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Tim Tebow ‘feels more comfortable’ in pro baseball

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COLUMBIA, S.C. (AP) There are still too many strikeouts. His patience at the plate is a struggle. And the batting average remains below .250. But Tim Tebow believes he’s making steady progress in his life as a pro baseball player.

“It feels more comfortable,” Tebow said Tuesday night , a short time after scoring the winning run in the Columbia Fireflies’ 2-1 victory over Delmarva. “I’m definitely seeing pitches better. I feel like I’m getting better every week, too.”

The numbers bear that out, minus his flashy start for the New York Mets Class A affiliate – Tebow homered in first pro at-bat , then added a second homer three games later. An average that hovered in the mid-.100s for the first couple of weeks has jumped to .231. Tebow had three multi-strikeout games in his first six starts, yet just one in his last 10.

“His at-bats, you see the consistency,” Fireflies manager Jose Leger said. “Once he finds the rhythm, this guy’s got the right tools to play this game.”

Tebow displayed patience against the Shorebirds, reaching three times despite going 0 for 2. His one-out walk in the bottom of the ninth started Columbia’s winning rally, with the former Heisman Trophy quarterback for Florida crossing the plate with the winning run after Gene Cone’s bases-loaded walk.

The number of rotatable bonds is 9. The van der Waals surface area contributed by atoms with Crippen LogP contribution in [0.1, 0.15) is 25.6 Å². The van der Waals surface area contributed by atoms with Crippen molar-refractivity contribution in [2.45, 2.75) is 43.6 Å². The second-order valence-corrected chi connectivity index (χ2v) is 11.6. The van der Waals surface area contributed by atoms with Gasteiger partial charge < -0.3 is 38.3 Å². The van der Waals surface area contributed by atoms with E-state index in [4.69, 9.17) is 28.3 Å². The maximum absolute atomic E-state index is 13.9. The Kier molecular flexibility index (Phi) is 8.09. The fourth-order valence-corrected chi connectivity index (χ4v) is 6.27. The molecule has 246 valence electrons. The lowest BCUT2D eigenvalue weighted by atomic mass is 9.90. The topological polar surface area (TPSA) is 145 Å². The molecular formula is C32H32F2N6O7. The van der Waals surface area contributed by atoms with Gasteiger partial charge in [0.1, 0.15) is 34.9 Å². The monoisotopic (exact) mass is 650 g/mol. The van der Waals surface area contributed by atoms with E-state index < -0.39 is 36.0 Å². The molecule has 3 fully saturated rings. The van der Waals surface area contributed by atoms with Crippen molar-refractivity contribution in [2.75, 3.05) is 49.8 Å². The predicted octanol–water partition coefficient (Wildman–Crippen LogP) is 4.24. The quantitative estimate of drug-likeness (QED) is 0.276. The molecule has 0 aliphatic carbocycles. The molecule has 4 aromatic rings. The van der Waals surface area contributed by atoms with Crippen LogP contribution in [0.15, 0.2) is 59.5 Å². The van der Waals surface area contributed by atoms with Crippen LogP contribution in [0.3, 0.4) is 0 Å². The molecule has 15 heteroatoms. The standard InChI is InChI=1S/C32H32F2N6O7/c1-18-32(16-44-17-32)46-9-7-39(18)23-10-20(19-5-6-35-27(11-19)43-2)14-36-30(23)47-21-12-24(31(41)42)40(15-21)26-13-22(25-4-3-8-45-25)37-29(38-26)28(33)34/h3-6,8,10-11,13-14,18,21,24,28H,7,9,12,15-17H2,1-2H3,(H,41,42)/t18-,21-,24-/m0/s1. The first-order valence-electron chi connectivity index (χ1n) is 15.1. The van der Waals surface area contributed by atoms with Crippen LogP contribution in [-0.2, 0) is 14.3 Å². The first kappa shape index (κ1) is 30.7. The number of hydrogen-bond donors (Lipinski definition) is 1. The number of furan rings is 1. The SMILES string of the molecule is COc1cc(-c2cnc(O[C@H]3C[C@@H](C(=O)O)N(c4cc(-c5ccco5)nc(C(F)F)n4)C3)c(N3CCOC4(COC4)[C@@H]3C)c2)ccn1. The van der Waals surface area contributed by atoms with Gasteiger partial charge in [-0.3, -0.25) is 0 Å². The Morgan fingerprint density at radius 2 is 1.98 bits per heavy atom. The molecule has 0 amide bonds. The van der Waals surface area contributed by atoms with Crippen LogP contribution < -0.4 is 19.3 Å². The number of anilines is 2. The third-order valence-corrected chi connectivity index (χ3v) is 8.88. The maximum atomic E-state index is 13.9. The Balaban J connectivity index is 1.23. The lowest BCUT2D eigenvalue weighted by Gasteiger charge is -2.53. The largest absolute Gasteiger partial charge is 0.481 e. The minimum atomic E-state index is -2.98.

Tebow awaited his charging teammates for congratulations, but they passed him right up to continue down the first-base line where one had successfully stepped on the bag.

“We haven’t had many walkoffs like that,” the former NFL quarterback and Heisman Trophy winner at Florida said with a smile. “I’m just glad I didn’t get the Gatorade.”

Tebow, 29, has put in the work to improve, Leger said. He shows up at the park early for extra batting practices or shags fly balls late to better his skills in left field. He’s also dealt with the throngs of fans, home and away, clamoring to say hello, take a selfie or get an autograph.

One fan Tuesday night was decked out head to legs in Gators gear. Another group arrived with one person in Tebow’s No. 15 Broncos jersey and a second wearing Tebow’s New York Jets jersey.

It’s not always easy, Tebow acknowledged, balancing the discipline and focus on the field necessary to get better at baseball with the demands of others off it.

“I feel I’m making progress,” he said. “But it’s a process. It’s just continuing to have that work ethic whether you’re oh for 4 or whether you’re 3 for 4. It’s something I’ve tried to focus on this entire time. I don’t want to get too good after a good game or too bad. I’m just trying to stay level headed.”

Columbia president John Katz said there’s no timetable for Tebow’s stay in South Carolina.

“We don’t control any of that,” Katz noted.

Leger would love to have Tebow around a lot longer. He’s been a leader in the clubhouse, showing the younger guys that extra work is essential to succeed at this game.